Doing art with atoms became one way of showing what a nano-future might be like (or at least trying to make it more comprehensible to non-experts). In 2003-2004, the Los Angeles County Museum of Art sponsored an exhibit called nano. According to the book that came out in conjunction with LACMA’s show,the exhibit’s focus was the “idea of scale intrinsic to nanotechnology” with exhibits designed to give visitors “experiences suggestive of what it would be like to be a nanoparticle” and so forth.10 The LACMA show – with its focus on scale and the relationship of size to ordinary human experience – calls the famous 1977 film Powers of Ten by Ray and Charles Eames to mind.

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Scene from the 1977 film Powers of Ten

It’s easy to see how IBM’s short film – amazing but also a little gimmicky – links different attempts by Big Blue to build improved computer and data storage techniques. But I think we can also see this short film sitting on the fringe of a bigger and more important project. In the past year, the “STEM to STEAM” movement has gained some momentum in the academic community and in conjunction with the NSF. Like the LACMA exhibit, the STEAM movement hopes to foster collaborations between scientists, artists, and humanists. Besides highlighting the difficulties and rewards of interdisciplinary collaboration, cooperative efforts like STEAM can help show nanotechnology (or other areas of research) as cultural and social products as well as technoscience done solely for academic credit or corporate rewards. I’m not saying IBM’s stunt itself heralds some bold new era of interaction between different communities…but continued, deeper, and more thoughtful efforts like this could yield valuable dividends for scientists and humanists. Maybe playing around with atoms could be a start toward something bigger.

  1. The copper 111 crystal plane was used; IBM chose copper because that element, in combination with carbon monoxide, provides a stable materials combination. []
  2. It already has a Wikipedia entry. []
  3. Gerd Binnig and Heinrich Rohrer, “Scanning Tunneling Microscopy: From Birth to Adolescence,” Reviews of Modern Physics, 1987, 59, 3: 615-25. Rather than the lenses and mirrors a traditional optical microscope uses to produce an image, the new microscope used a sharp tip to probe the surface of a metal or semiconductor sample. By creating a voltage difference between the probe tip and the sample and then bringing the tip very close to the sample, some electrons would “tunnel” between the two. If Binnig and Rohrer moved their probe tip back and forth over the sample’s surface, they could measure the changing strength of the tunneling current. Then, by keeping the current constant and continuing to scan with the probe tip, they could capture and convert the electrical signal to produce an atomic-scale image of a sample’s surface. []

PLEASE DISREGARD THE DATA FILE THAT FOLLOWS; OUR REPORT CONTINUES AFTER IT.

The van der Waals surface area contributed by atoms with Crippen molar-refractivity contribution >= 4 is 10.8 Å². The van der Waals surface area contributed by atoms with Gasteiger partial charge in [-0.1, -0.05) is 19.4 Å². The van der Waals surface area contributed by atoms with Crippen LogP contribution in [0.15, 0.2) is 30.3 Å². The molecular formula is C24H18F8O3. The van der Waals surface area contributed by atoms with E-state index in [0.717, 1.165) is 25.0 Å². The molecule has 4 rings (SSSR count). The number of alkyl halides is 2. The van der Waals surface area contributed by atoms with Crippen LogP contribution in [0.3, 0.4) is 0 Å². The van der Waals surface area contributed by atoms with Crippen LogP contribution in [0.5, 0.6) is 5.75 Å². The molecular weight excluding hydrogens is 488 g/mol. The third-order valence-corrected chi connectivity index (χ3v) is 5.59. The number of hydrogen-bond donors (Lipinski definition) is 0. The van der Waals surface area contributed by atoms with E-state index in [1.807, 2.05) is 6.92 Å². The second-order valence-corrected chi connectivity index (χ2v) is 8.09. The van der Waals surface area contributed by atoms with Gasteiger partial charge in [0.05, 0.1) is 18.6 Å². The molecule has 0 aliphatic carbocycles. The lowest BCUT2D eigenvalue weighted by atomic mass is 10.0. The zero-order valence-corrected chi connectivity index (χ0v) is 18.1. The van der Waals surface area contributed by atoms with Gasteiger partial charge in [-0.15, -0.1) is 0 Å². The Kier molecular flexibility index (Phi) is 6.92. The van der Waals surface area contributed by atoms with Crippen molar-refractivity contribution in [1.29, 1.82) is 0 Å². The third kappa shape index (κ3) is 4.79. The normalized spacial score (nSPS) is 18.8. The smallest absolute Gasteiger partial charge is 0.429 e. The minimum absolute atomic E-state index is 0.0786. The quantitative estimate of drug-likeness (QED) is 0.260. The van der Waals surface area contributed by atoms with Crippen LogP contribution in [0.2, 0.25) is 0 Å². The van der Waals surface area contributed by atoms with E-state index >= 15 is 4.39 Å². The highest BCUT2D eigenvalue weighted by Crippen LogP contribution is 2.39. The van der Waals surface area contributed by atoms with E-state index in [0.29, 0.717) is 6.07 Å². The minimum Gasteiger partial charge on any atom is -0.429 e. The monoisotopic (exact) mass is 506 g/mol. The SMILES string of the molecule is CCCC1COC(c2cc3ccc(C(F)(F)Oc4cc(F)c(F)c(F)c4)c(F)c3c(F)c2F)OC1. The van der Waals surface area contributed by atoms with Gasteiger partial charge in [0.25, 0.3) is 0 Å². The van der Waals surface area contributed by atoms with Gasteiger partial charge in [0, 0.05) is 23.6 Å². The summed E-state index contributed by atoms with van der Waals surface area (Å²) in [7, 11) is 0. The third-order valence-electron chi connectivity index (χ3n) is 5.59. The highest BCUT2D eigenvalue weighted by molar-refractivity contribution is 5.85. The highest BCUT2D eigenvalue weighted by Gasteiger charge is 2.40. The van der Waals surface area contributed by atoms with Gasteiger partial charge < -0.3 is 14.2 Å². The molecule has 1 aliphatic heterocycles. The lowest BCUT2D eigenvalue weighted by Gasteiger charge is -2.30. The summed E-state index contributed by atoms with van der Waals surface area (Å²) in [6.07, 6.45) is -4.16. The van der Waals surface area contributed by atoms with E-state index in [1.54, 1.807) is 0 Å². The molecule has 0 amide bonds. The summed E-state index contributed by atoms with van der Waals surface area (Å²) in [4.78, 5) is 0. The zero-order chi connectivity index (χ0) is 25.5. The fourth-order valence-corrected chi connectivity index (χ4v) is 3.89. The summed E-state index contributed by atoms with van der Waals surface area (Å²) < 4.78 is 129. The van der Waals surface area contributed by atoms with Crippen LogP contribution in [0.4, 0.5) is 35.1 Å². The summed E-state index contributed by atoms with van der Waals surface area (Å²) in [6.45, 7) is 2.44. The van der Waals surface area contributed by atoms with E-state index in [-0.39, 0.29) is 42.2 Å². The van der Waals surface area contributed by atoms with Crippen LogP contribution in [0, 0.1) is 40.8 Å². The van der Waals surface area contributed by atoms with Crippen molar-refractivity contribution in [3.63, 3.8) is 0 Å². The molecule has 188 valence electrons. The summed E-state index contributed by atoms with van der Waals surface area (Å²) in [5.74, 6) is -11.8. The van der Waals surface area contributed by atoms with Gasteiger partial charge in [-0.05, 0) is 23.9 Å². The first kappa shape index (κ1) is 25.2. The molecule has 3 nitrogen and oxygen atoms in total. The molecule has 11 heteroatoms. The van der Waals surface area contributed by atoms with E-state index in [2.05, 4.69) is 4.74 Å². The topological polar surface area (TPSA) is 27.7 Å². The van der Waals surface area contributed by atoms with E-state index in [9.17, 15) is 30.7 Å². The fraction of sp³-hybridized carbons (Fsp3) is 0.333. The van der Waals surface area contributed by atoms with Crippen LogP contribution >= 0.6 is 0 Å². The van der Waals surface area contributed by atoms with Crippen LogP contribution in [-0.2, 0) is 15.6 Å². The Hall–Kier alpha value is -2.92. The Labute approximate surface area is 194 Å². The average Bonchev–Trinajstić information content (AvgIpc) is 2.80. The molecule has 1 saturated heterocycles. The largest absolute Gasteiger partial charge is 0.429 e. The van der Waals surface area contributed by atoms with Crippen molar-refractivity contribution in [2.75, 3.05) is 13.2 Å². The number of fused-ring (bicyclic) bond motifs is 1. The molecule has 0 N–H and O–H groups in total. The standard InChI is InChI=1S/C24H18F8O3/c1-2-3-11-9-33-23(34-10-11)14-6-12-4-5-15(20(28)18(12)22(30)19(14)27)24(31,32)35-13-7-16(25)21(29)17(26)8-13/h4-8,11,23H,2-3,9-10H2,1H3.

4. My colleague, Cyrus Mody at Rice University has written an excellent – and prize-winning – history of the STM called Instrumental Community: Probe Microscopy and the Path to Nanotechnology (Cambridge: The MIT Press, 2011)…highly recommended! []
  5. D. M. Eigler and E. K. Schweizer, “Positioning Single Atoms with a Scanning Tunnelling Microscope,” Nature, 1990, 344, 6266: 524-26; Malcolm W. Browne. “2 Researchers Spell ‘IBM,’ Atom by Atom.” The New York Times, April 5, 1990, B11. []
  6. Eigler’s own lab notebook entry for one experiment in February 1990, “Success at pick up…Success at put down…I am really having fun!” Others could learn how to do this feat as well. One reporter described how, with Eigler coaching him, he managed to nudge a few atoms about. Charles Siebert. “The Next Frontier: Invisible.” The New York Times Magazine, September 29, 1996, 1996, 137. []
  7. Binnig and Rohrer were looking to find a way to better characterize thin superconducting films as part of IBM’s long-running program to build a supercomputer using Josephson junctions. As Cyrus Mody relates, by the early 1980s, IBM was spending about $20 million a year on the program and had about 150 people working on it. []
  8. From the press release; this involved using an STM and a “grouping of twelve antiferromagnetically coupled atoms that stored a bit of data for hours at low temperatures. Taking advantage of their inherent alternating magnetic spin directions, they demonstrated the ability to pack adjacent magnetic bits much closer together than was previously possible. This greatly increased the magnetic storage density without disrupting the state of neighboring bits.” []